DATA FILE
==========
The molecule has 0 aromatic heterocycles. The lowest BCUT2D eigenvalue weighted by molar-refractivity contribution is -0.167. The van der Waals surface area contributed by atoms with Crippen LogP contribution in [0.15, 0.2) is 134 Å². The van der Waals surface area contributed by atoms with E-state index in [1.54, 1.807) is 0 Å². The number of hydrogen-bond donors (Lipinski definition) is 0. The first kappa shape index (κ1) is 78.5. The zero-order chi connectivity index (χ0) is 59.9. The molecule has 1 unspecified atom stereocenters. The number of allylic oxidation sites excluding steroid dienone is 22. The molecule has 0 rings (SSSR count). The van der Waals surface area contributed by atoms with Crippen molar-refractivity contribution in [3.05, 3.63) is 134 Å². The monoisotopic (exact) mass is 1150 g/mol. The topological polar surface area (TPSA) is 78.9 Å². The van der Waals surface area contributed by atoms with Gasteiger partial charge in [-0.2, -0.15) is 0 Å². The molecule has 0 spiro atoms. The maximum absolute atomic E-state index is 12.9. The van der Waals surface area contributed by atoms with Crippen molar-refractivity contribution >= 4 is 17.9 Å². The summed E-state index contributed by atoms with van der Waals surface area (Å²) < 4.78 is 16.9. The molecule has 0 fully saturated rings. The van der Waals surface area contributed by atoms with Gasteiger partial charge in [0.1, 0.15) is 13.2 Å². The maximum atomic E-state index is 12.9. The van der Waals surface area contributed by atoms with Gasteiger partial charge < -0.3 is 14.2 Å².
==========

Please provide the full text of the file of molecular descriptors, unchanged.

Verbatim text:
The molecule has 0 aromatic heterocycles. The lowest BCUT2D eigenvalue weighted by molar-refractivity contribution is -0.167. The van der Waals surface area contributed by atoms with Crippen LogP contribution in [0.15, 0.2) is 134 Å². The van der Waals surface area contributed by atoms with E-state index in [1.54, 1.807) is 0 Å². The number of hydrogen-bond donors (Lipinski definition) is 0. The first kappa shape index (κ1) is 78.5. The zero-order chi connectivity index (χ0) is 59.9. The molecule has 1 unspecified atom stereocenters. The number of allylic oxidation sites excluding steroid dienone is 22. The molecule has 0 rings (SSSR count). The van der Waals surface area contributed by atoms with Crippen molar-refractivity contribution in [3.05, 3.63) is 134 Å². The monoisotopic (exact) mass is 1150 g/mol. The topological polar surface area (TPSA) is 78.9 Å². The van der Waals surface area contributed by atoms with Gasteiger partial charge in [-0.2, -0.15) is 0 Å². The molecule has 0 spiro atoms. The maximum absolute atomic E-state index is 12.9. The van der Waals surface area contributed by atoms with Crippen molar-refractivity contribution >= 4 is 17.9 Å². The summed E-state index contributed by atoms with van der Waals surface area (Å²) < 4.78 is 16.9. The molecule has 0 fully saturated rings. The van der Waals surface area contributed by atoms with Gasteiger partial charge in [0.1, 0.15) is 13.2 Å². The maximum atomic E-state index is 12.9. The van der Waals surface area contributed by atoms with Gasteiger partial charge < -0.3 is 14.2 Å².